Deadline approaching for Affordable Care Act
The deadline to enroll in the Affordable Care Act is fast approaching with a less than a week left.
Feb. 15, 2015 will be the last day to sign up at www.healthcare.gov. The next available day to sign up will be in November.
In a prior Record article, Lesly Johnson, is assisting residents to enroll in the ACA or renew their coverage if they haven’t done so already. Johnson is the Community Relations Manager for Legacy Community Health Services in Beaumont and she also is the chair for events on the Enroll Southeast Texas subcommittee. She wants to remind everyone the enrollment period for the ACA is from Nov. 15, 2014 through Feb. 15, 2015 and that there is also help out there to apply.
Healthcare plans range from a bronze plan to a platinum plan. “People can window shop and browse different plans and see what their monthly premiums would be. Each will also have a deductible,” Johnson said. As with Rangel, an enrollee’s insurance plan will start paying a percentage of medical costs such as insurance paying 80 percent and the enrollee paying 20 percent out of pocket.
“There’s a broad spectrum of plans. It puts insurance back in your hands; you get to pick,” Johnson said. “You can pick something this year and something else for next year.” She gave an example of going with dental insurance or opting out, or a young couple purchasing ahead of time for a pregnancy.
Legacy, along with Spindletop MHMR, and Gulf Coast Health Center, are part of the ACA coalition because they have CACs. Other stakeholders are Christus St. Elizabeth, Baptist Hospitals of Southeast Texas, and the Salvation Army.
Johnson cautioned that the law dictates residents who have a certain income above a certain level are required to carry health insurance or pay a tax penalty. The penalty was $95 or one percent of income for year one of the ACA, $325 or two percent for year two, and $695 or two-and-a-half percent for year three. She added year three is the plateau amount but it still may rise due to inflation. “It’s no jail time, it’s just a tax penalty. You have to weigh the costs and benefits. It’s important to look at each plan,” she said.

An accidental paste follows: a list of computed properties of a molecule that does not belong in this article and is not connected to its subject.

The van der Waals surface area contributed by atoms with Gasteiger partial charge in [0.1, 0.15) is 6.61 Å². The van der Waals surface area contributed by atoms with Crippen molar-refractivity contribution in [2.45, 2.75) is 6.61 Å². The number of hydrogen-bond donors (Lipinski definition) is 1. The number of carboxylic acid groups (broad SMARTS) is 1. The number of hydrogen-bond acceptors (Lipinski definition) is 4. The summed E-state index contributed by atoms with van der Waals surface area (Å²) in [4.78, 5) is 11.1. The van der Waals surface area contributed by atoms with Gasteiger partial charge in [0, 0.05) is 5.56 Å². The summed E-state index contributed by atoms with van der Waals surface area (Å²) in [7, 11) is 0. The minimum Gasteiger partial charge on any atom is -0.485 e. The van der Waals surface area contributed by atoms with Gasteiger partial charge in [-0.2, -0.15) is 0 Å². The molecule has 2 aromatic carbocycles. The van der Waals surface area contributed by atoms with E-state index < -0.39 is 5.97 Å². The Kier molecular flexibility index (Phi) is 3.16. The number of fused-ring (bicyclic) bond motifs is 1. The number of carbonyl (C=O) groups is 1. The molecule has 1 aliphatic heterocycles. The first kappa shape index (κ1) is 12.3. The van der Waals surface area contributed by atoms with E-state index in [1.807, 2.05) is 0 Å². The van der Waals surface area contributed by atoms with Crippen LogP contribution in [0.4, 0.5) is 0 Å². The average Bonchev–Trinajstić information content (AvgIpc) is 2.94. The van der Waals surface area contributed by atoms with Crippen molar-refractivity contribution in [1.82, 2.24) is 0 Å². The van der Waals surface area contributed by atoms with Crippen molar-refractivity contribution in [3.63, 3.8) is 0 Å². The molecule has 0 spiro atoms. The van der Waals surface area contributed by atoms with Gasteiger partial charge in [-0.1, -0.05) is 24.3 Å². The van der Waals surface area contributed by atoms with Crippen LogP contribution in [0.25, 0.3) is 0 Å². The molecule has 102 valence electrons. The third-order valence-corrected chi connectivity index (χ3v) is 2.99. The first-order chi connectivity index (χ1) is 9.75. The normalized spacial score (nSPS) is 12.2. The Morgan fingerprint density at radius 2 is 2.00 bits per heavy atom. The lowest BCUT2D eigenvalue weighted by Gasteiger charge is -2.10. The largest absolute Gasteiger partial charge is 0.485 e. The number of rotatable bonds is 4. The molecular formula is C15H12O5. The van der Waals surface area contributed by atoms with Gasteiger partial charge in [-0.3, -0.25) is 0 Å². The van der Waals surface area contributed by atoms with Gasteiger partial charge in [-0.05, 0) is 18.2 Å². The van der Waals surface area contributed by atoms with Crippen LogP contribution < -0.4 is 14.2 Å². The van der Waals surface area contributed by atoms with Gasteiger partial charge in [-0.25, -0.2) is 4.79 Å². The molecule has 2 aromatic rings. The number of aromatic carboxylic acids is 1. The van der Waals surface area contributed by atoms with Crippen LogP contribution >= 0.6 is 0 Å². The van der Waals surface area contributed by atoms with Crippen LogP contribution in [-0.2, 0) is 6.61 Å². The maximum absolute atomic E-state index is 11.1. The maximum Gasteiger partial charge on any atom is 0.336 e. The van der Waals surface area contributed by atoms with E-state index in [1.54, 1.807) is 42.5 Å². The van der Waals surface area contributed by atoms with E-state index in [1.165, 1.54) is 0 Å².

Also, Medicaid expansion wasn’t accepted in Texas to cover those workers making less than or up to $11 an hour and without insurance. On the other hand, those who couldn’t get insurance previously can now get coverage. Medicaid is still available, but only for those with a very low income. Furthermore, they won’t be expelled from their coverage for preexisting conditions.
“If they have to go to the ER, they don’t have to wonder how they will cover this emergency (under the ACA) out of pocket or how it will affect my credit because it will be reported to the credit bureaus,” Johnson said.
A person may also see a physician immediately after consulting with an CAC and after enrolling in the ACA. The ACA, additionally, covers mental health under different plans.
Johnson said all three coalition partners- Legacy, Spindletop and Gulf Coast- help people who don’t meet the enrollment criteria due to low income. All three also have grant funding and sliding scale payments.
While one needs to be a U.S. citizen to enroll in the ACA, one doesn’t have to be a citizen to use Legacy.
Though officials at the Department of Health and Human Services (HHS) on Monday projected that up to 9.9 million people would be enrolled in ObamaCare in 2015, millions fewer than Congressional Budget Office (CBO) estimates, Johnson said more people will be enrolling locally in the ACA this year. “There will be more people this year. More will re-enroll and the word is getting out it’s a good thing,” she said.
Getting at least a bronze plan is a good idea because it can cover unexpected health issues such as cancer or heart attack.